Japanese ‘Love Hotels’ Are Kind of Perfect for Pandemics

On the seventh story of a Japanese tower block, an uncomfortable negotiation is underway. Behind a check-in desk, a hand extends through a heavy felt curtain and feels around for a credit card on the counter. Finding nothing, it quickly withdraws, and after a hidden, whispered kerfuffle, a receptionist emerges awkwardly into the windowless lobby.

This is a love hotel, a kind of Japanese institution that rents out rooms by the hour to couples who want to be intimate somewhere other than home. Love hotels promise absolute discretion and aim to eliminate face-to-face contact with receptionists. Traditionally guests are locked in their rooms for the duration of their stay and interact with staff only by a screen or telephone. But the international backpackers sweating at this particular check-in desk want to speak to someone in person. They look confused and irritable, no doubt having struggled to find the property’s concealed entrance, and perhaps put off by the dirty, tiled corridors leading in from the parking structure.

Behind them, a young Japanese couple quietly checks in without making eye contact, choosing a theme for their room on an automated screen. In recent years, love hotels have become places where cultures collide. While locals continue to visit them as they always have, international travelers are also booking them online without knowing quite what to expect.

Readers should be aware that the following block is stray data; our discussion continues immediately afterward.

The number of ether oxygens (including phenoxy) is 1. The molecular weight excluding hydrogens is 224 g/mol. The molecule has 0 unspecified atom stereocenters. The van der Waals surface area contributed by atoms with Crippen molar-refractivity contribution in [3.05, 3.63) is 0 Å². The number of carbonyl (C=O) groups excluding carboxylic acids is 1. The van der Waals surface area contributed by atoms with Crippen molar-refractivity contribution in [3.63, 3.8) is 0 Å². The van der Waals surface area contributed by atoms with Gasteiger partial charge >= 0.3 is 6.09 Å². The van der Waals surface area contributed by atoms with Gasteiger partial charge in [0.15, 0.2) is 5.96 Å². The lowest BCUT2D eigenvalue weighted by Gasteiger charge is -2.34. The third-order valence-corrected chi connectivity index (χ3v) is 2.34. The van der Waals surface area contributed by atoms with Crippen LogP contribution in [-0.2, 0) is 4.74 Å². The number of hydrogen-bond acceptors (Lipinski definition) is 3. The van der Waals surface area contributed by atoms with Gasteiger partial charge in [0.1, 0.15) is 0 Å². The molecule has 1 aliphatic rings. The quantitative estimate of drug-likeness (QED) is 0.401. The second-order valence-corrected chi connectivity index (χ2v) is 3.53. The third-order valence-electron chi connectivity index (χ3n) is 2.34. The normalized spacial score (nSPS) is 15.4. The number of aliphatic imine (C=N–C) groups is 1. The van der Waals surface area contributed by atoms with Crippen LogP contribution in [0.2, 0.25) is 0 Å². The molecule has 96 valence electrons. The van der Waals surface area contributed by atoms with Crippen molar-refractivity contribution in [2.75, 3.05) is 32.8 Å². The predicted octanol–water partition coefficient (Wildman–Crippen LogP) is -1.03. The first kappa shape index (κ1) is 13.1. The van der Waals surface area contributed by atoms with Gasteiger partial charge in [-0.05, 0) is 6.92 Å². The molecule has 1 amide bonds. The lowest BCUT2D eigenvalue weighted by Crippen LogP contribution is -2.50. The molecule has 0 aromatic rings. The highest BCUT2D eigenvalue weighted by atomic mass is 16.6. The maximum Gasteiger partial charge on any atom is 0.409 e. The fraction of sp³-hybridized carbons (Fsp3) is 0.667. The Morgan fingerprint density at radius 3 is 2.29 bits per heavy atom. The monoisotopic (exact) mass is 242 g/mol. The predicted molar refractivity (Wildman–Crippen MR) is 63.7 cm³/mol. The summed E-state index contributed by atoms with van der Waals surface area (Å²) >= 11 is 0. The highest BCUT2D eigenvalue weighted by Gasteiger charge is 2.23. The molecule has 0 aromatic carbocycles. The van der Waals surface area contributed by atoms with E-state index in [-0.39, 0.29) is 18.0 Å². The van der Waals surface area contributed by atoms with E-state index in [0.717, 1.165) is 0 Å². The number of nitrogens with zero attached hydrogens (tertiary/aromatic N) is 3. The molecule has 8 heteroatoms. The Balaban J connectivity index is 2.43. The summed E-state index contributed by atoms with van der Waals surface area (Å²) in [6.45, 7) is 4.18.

Shishido-san, who runs a love hotel in northern Japan, explains that anonymity is crucial to the concept. “Japanese culture is a culture based on ‘shame’ and love hotels can be used with discretion and secrecy,” he explains in an email. “Japanese people tend to not be very publicly open about sex, so love hotels are necessary as a space to free their sexual desires.”


Love hotels boomed starting around the 1980s. There were an estimated 30,000 in the 2000s, their heyday. But around the turn of the millennium, love hotels started to decline, and have fallen on increasingly hard times. Japan’s population is aging, which means fewer young people who might want to visit love hotels.

Meanwhile, love hotels face political pressure to convert into tourist accommodations. The Tokyo Olympics—originally scheduled for 2020, but now postponed until next year—were the most recent justification for these efforts.

The global pandemic all but eradicated international travel in 2020. Japan closed its borders to most countries and suffered a staggering 99 percent drop in foreign visitors since April. Tourists may gradually return late this year, or in early 2021. And in an era of social distancing, the love hotel model could be unexpectedly well-suited to health-conscious travelers.

Three years ago, the Dutch hotel site booking.com partnered with 349 of Japan’s several thousand love hotels in a bid to offer a quirky Japanese experience to adventurous tourists. Love hotels offer “an experience for tourists who maybe want something a little bit different,” explains Jess Hallams, a tour development director at a Japan-based travel agency. She says her company’s partnership with love hotels has received a lot of attention online. “Japanese culture tends to be very reserved and polite, and this is a way to experience something else.”